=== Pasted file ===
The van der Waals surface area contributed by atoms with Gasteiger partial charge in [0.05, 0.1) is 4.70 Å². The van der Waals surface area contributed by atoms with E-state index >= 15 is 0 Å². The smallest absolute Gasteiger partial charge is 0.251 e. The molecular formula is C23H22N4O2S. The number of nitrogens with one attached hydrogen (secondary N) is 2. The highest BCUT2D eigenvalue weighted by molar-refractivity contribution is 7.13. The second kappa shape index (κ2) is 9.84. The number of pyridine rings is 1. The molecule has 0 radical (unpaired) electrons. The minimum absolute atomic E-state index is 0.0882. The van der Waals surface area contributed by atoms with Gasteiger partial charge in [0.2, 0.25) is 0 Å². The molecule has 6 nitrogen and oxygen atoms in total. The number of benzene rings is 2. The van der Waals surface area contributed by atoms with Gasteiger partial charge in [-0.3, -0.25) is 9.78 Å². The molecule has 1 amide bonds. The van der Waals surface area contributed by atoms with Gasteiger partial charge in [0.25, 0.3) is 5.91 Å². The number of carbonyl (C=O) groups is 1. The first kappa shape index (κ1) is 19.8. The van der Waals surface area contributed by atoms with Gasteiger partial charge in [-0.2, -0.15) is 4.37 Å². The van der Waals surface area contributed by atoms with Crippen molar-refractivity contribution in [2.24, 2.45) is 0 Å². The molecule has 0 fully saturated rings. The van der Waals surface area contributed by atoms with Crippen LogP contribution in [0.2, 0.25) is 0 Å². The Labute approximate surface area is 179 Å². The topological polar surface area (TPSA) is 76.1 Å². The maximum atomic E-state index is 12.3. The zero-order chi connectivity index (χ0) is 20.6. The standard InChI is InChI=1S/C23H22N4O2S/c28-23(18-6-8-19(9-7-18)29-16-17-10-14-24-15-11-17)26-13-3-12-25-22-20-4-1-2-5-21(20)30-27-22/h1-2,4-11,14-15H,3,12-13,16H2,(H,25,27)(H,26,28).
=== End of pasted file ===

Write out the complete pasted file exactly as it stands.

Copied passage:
The van der Waals surface area contributed by atoms with Gasteiger partial charge in [0.05, 0.1) is 4.70 Å². The van der Waals surface area contributed by atoms with E-state index >= 15 is 0 Å². The smallest absolute Gasteiger partial charge is 0.251 e. The molecular formula is C23H22N4O2S. The number of nitrogens with one attached hydrogen (secondary N) is 2. The highest BCUT2D eigenvalue weighted by molar-refractivity contribution is 7.13. The second kappa shape index (κ2) is 9.84. The number of pyridine rings is 1. The molecule has 0 radical (unpaired) electrons. The minimum absolute atomic E-state index is 0.0882. The van der Waals surface area contributed by atoms with Gasteiger partial charge in [0.2, 0.25) is 0 Å². The molecule has 6 nitrogen and oxygen atoms in total. The number of benzene rings is 2. The van der Waals surface area contributed by atoms with Gasteiger partial charge in [-0.3, -0.25) is 9.78 Å². The molecule has 1 amide bonds. The van der Waals surface area contributed by atoms with Gasteiger partial charge in [0.25, 0.3) is 5.91 Å². The number of carbonyl (C=O) groups is 1. The first kappa shape index (κ1) is 19.8. The van der Waals surface area contributed by atoms with Gasteiger partial charge in [-0.2, -0.15) is 4.37 Å². The van der Waals surface area contributed by atoms with Crippen molar-refractivity contribution in [2.24, 2.45) is 0 Å². The molecule has 0 fully saturated rings. The van der Waals surface area contributed by atoms with Crippen LogP contribution in [0.2, 0.25) is 0 Å². The Labute approximate surface area is 179 Å². The topological polar surface area (TPSA) is 76.1 Å². The maximum atomic E-state index is 12.3. The zero-order chi connectivity index (χ0) is 20.6. The standard InChI is InChI=1S/C23H22N4O2S/c28-23(18-6-8-19(9-7-18)29-16-17-10-14-24-15-11-17)26-13-3-12-25-22-20-4-1-2-5-21(20)30-27-22/h1-2,4-11,14-15H,3,12-13,16H2,(H,25,27)(H,26,28).